It's October now, which means it's mask season. Or, it would be if this whole year weren't mask season. At any rate, it seems that Nvidia's getting in on the holiday cheer with its newly announced Nvidia Maxine video streaming platform (opens in new tab), which (among other features) essentially lets you video chat while wearing a deepfake style mask of...yourself. Maybe the result wasn't intended to be spooky, but looking at Nvidia's video demonstrations, Maxine is perfectly fitting for October.
Maxine actually comes with a bunch of features, but the one that first caught my eye was its new AI-assisted video compression tool. Have you ever wanted to deepfake your own face? Or turn your own face into a virtual chat avatar to then animate with something like the Facerig tool that's so common among virtual youtubers like Kizuna Ai? Because that's essentially what this tool does, all with the end goal of reducing bandwidth and (maybe) improving video streaming quality.
Essentially, rather than constantly sending video data to whoever you're chatting with, this new video compression tool sends them a static picture of your face, then reads the movements of your lips, eyes, cheeks and other key facial features to animate that picture on the other end using AI. Nvidia gives an example of a video stream using nearly 100KB per frame vs. an AI compressed stream using just 0.12KB per frame, meaning about a 1000X difference in size. The result is a mostly realistic depiction of what you actually look like talking, but with much less data being sent over the network. Emphasis on "mostly."
Because the compression tool isn't actually sending video, but is instead animating a static picture, it has to make some guesses, which results in things like blurry teeth, fuzzy edges and an animatronic style feel on some motions. It's up to you whether a lower bandwidth cost is worth some uncanny valley imagery, but it does kind of feel like a little like an alien is wearing a skin suit in Nvidia's example video.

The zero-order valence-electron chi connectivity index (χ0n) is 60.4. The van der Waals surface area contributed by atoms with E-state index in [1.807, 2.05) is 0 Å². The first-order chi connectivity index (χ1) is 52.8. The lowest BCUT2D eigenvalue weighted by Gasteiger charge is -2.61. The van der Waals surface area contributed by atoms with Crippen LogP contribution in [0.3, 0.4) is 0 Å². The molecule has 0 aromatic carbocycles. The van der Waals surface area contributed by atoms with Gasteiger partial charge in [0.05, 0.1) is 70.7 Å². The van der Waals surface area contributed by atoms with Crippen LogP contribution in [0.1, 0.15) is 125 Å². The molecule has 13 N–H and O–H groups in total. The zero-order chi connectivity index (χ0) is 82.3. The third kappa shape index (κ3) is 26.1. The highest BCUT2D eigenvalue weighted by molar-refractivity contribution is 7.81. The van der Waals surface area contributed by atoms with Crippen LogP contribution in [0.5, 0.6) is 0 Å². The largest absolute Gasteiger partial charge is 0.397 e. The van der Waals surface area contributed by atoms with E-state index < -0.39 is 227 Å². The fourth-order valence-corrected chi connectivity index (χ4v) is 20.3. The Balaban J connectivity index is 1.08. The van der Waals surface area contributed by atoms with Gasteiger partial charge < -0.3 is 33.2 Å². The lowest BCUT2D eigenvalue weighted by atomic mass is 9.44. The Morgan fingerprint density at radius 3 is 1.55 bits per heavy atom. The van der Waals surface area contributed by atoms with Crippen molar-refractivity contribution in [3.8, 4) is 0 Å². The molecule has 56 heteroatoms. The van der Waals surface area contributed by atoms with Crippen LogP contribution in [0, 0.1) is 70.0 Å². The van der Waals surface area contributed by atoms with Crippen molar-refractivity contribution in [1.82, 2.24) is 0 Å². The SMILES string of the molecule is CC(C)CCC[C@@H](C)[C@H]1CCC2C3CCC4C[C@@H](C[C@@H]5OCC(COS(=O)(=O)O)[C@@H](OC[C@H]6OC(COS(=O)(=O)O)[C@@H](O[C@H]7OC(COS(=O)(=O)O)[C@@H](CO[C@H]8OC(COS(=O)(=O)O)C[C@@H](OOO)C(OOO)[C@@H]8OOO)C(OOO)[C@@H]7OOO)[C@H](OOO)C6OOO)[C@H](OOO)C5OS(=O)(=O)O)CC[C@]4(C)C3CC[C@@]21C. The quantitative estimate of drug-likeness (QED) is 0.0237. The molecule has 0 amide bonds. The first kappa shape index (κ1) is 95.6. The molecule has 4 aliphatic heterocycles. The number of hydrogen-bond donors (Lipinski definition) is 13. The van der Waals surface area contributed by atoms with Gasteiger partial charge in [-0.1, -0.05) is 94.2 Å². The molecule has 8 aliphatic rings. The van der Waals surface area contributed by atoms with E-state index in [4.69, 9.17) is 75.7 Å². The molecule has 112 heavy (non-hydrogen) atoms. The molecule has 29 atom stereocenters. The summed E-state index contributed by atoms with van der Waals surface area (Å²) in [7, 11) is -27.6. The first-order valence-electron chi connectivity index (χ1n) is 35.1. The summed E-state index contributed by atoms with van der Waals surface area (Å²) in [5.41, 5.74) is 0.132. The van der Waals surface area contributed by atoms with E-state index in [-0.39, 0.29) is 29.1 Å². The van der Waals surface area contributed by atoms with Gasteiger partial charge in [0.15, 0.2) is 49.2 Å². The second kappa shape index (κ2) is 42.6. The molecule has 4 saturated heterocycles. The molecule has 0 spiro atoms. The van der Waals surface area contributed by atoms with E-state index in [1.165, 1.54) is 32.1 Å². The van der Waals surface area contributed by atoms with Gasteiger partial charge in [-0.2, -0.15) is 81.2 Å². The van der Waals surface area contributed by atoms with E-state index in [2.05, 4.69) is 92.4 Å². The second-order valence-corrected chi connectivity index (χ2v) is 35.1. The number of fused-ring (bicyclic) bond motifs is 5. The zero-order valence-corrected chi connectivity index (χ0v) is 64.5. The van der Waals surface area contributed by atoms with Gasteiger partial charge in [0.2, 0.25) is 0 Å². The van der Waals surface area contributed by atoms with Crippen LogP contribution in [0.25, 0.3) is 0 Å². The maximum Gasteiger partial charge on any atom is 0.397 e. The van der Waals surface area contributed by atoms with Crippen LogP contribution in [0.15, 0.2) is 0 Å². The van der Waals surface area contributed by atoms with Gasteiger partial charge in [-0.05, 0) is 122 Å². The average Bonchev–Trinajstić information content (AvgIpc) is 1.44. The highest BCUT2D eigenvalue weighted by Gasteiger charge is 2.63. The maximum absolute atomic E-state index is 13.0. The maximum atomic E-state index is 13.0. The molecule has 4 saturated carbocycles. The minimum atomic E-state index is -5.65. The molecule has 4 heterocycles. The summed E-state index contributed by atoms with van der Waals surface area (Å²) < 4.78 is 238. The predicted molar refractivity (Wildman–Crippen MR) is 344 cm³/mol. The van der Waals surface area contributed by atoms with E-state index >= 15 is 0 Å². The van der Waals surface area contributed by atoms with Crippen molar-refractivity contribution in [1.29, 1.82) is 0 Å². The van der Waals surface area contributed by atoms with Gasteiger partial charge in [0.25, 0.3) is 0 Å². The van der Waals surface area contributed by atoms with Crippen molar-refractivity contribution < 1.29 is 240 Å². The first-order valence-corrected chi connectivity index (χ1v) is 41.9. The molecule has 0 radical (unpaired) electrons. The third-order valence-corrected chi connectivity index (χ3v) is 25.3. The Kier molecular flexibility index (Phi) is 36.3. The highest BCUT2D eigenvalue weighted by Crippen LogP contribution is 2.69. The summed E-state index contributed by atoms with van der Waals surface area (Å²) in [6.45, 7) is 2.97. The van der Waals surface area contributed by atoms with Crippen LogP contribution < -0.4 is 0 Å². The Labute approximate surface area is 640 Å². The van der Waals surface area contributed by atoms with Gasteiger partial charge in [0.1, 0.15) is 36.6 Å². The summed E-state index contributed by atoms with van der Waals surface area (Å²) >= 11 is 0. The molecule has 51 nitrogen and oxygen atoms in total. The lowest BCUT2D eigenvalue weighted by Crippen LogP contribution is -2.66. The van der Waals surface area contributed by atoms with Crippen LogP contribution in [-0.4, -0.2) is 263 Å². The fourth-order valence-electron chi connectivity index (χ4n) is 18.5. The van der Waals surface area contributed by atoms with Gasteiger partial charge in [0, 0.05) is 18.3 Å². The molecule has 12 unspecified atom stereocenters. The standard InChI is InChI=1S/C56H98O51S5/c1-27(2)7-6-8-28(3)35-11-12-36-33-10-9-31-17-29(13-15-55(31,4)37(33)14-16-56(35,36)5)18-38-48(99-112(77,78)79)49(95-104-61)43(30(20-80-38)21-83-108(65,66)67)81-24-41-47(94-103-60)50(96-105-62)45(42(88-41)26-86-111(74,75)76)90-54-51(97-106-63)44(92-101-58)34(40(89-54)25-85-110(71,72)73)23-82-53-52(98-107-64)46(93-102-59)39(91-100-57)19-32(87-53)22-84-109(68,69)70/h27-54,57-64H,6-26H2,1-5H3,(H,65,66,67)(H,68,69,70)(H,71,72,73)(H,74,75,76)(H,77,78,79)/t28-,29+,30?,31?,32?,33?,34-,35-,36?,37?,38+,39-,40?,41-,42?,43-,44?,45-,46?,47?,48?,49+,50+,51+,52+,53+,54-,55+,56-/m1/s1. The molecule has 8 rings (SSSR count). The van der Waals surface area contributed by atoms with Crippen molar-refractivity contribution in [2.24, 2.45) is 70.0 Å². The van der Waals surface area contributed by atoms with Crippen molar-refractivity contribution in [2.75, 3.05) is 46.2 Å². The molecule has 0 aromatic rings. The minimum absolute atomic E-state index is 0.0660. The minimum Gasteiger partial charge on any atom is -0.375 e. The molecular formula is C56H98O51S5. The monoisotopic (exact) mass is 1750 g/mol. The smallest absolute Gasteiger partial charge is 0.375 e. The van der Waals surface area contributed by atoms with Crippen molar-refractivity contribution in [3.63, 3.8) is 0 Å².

Assuming those kinks get worked out, it still feels odd that we could eventually live in a future where video chats essentially use computer-generated facsimiles of our own faces...which we would operate using actual video of those same faces. And, like deepfakes, this does raise questions as to potential impersonation. Could I send someone a picture of Tim Cook and just map my facial movements to his face? But given that this is currently being positioned as a developer-focused tool rather than a consumer-facing one, companies might consider the tradeoff in realism worth it for increased performance.
Of course, Maxine doesn't stop just at recreating your face. It's also promising AI-powered 'enhancements,' like Face Re-animation. The concept here is pretty simple. Say you're focusing your eyes on a certain corner of your monitor screen, or tilting your head off to the side so you can look at a second monitor. Much like the AI video compression outlined above, Face Re-animation will use a still reference image and your facial movement data to adjust how you look on camera so that you appear to be looking directly at the screen, with your eyes focused on its center.
Nvidia's example video shows that this still has a ways to go, as the re-animated face is distinctly lower quality than the input data and stutters a bit as it moves to the center. It also comes with the same uncanny valley quality as the AI video compression tool. But assuming this all gets worked out, I could see something like this being helpful for workers who need to multitask during meetings, or even students dealing with overly aggressive virtual learning software punishing them for not looking directly at the screen.
On a less unsettling end of the spectrum, Maxine also promises AI-assisted video upscaling, which could help those who don't have the best webcams, as well as similar features to RTX Voice's noise reduction and Nvidia Broadcast's auto-frame. Nvidia's demo video also briefly shows off tools for live language translation and for mapping facial movements to cartoon avatars, which might help offset the uncanny valley nature of Maxine's AI compression and Face Re-animation tools. We currently don't know much about these features, but they seem like they'd be genuinely helpful regardless of whether someone is a developer or not.
For now, Nvidia Maxine isn't coming straight to consumers. Instead, Nvidia's offering free cloud access to it to third-party firms, who can then use it to improve their own software. That's probably good, because while running these tools locally off your own RTX cards could improve performance, keeping them to the cloud will make them more accessible to the average person and will go further toward normalizing them. Still, communications firm Avaya is the only partner to have currently announced that it's using Maxine, so don't expect to see these features popping up in your Zoom calls anytime soon.
All jokes aside, as work-from-home continues to be the new normal across plenty of industries, it's not surprising to see companies like Nvidia step up to try to make these spaces easier and more professional. Even if it means they have to walk through the uncanny valley first.